What’s the Difference Between a Food Allergy or Sensitivity?
Food Allergy is the most common word that we are familiar with. However, many people have a food sensitivity. Food sensitivity may even escalate to an allergy because it is simply not recognized. Did you know that when you have a headache, a skin rash, or a stomach ache, it may be an initial sensitivity to various food?
Food Allergy or Sensitivity?
Figuring out the difference can be complex. Food is obviously the foundation of nutrition. Food quality and quantity will determine how healthy or how sensitive a person will be.
An adverse reaction to food appears to be either toxic (e.g. food poisoning) or non-toxic. A nontoxic adverse reaction is typically either a food allergy or food sensitivity.
The symptoms of a “true” food allergy shows up immediately after eating. The symptoms are often very dramatic. For example swelling, hives, welts, or asthma attacks may occur. These foods must be avoided completely because this type of food allergy can be life-threatening (swelling in the throat can interfere with breathing). Common foods with this type of reaction are peanuts or shellfish. Food allergies are typically fatigue, joint pain, congestion, headache, rashes, and chronic intestinal symptoms. In extreme cases, food allergies can lead to anaphylactic shock and death if untreated. A food allergy is mediated by IgE antibodies (specific adaptive immunity). This reaction is considered a “classic allergy”.
Food sensitivity symptoms also range from similar allergy symptoms. They include hyperactivity, bloating, mood changes, or dark circles under the eyes. Food sensitivity may be referred to as an inability to metabolize, digest, or absorb a specific food. Food sensitivity is currently defined as an adverse reaction to a food that is not due to an IgE mediated reaction or a metabolic deficiency. It does, however, appear to involve an immune-inflammatory reaction that may be local or systemic. Also, keep in mind that some food sensitivity symptoms may mimic a food allergy. This is why it is important to rule out IgE-mediated food allergies when testing for sensitivities. IgG symptoms typically occur within 3-72 hours after the offending food was ingested and they will create ongoing inflammation that can make most conditions worse. The degree and severity of symptoms vary greatly from person to
IgE (immunoglobulin E) allergies are the immediate responses to a foreign substance that has entered the body via food or inhalation. IgE allergies can cause very serious symptoms like difficulty in breathing, swelling, and hives. In more serious cases, IgE reactions can lead to anaphylactic shock.
IgG (immunoglobulin G, total) symptoms typically show up in delayed reactions (3-72 hours) after the offending food was ingested. IgG symptoms can create ongoing inflammation that can make most conditions worse. IgG antibodies provide long-term resistance to infections and have a much longer half-life than an IgE allergy. This food sensitivity can be more subtle and many people live with it for years, if not their entire lives.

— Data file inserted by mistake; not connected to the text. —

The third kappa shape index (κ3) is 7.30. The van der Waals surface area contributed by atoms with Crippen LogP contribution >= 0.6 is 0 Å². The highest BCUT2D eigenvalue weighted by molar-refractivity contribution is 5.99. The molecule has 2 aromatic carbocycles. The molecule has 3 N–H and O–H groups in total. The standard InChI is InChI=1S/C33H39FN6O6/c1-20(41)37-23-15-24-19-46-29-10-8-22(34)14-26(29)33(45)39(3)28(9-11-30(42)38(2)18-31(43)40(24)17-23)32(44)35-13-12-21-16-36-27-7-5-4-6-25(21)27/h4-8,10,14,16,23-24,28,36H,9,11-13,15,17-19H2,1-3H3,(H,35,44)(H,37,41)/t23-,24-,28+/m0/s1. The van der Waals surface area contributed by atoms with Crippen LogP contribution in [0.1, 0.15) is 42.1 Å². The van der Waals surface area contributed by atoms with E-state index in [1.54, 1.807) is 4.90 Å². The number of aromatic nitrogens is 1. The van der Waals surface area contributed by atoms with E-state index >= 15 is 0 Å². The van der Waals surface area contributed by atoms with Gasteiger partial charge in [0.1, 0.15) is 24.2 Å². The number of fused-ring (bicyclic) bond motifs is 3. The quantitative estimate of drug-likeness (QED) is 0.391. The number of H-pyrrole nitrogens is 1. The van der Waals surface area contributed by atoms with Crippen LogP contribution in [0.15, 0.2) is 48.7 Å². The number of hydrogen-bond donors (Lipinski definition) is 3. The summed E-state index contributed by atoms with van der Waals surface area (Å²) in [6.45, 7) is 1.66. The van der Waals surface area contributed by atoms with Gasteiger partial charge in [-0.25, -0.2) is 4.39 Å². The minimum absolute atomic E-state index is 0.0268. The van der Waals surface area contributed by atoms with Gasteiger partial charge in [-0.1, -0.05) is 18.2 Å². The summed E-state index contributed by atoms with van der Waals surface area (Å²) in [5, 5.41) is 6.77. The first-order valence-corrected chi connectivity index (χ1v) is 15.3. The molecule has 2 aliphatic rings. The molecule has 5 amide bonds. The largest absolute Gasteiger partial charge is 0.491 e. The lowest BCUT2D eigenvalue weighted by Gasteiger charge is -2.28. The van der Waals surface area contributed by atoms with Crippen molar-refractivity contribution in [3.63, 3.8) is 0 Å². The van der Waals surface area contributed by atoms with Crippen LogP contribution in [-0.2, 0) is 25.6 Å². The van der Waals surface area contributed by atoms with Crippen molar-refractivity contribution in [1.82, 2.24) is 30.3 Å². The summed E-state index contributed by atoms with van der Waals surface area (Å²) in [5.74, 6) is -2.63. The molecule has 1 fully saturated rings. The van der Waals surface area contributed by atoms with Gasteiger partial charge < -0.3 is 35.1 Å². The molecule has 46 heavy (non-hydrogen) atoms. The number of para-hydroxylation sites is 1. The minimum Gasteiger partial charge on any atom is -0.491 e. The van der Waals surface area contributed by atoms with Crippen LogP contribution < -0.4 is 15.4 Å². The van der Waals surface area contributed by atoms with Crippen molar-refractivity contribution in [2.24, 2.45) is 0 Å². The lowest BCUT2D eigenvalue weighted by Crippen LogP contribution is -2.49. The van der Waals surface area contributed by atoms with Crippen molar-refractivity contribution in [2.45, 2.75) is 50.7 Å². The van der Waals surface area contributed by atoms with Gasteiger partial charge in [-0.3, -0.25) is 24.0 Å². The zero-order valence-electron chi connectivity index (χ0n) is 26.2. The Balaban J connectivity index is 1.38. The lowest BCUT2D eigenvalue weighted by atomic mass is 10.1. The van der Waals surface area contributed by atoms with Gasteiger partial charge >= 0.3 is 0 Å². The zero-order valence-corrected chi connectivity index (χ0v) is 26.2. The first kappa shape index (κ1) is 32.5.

In the US, approximately 50 million people suffer from allergies. The prevalence of food allergies has been increasing and it is estimated that 50% of adults and 70% of children suffer from food allergies. In extreme cases, food allergies can lead to anaphylactic shock and death if untreated. The symptoms of food allergies are typically fatigue, joint pain, congestion, headache, rashes, and chronic intestinal symptoms.
Common Symptoms May Include:
- Dermatological: Eczema, psoriasis, rashes, itching, acne.
- Gastro-intestinal: Gas, bloating, rectal bleeding, constipation, diarrhea.
- General: Fatigue, mouth ulcers, headache, low-energy, nutritional deficiencies.
- Hormonal: PMS symptoms, thyroid imbalance, insulin resistance.
- Immunological: Decreased ability to fight infections, delayed recovery time.
- Learning Challenges: ADD/ADHD, behavioral problems, memory loss.
- Musculoskeletal: Muscle and joint pain, inflammation, trigger point tenderness.
- Neurological: Brain fog, mood swings, anxiety, depression, sleep disturbance.
- Respiratory: Chest tightness, phlegm, wheezing, chronic cough.
Conditions Commonly Related to or Aggravated by Food Allergies
ADD/ADHD Anxiety Celiac IBS/IBD Rheumatoid Arthritis Allergies Crohn’s Lupus Scleroderma Asthma Depression Memory Loss Sinusitis Arthritis Eczema Mood Disorders Low immunity Chronic Fatigue Autoimmune Diseases Fibromyalgia Multiple Sclerosis Behavioral Problems Headaches Poor Digestion Bloating Insomnia Psoriasis
I am not a doctor. I am a Master Nutrition Therapist. I use food therapy as my favorite therapy to approach most chronic diseases and conditions; including obesity, diabetes, metabolic syndrome, depression, and gut diseases. I also use a variety of supplements and subtle energy tools to assist, along with food.
Everything here is my opinion and is provided for educational purposes.
You are responsible for your own health, and the consequences of whatever health care decisions you make.
Are you ready to work with a nutritionist to help you make better food choices?
Call me for a FREE 20-minute phone consultation to see how we could
address your health challenges and make positive changes with real food.
Call Debbie Allen, Functional Nutritionist – Call 303-782-4842.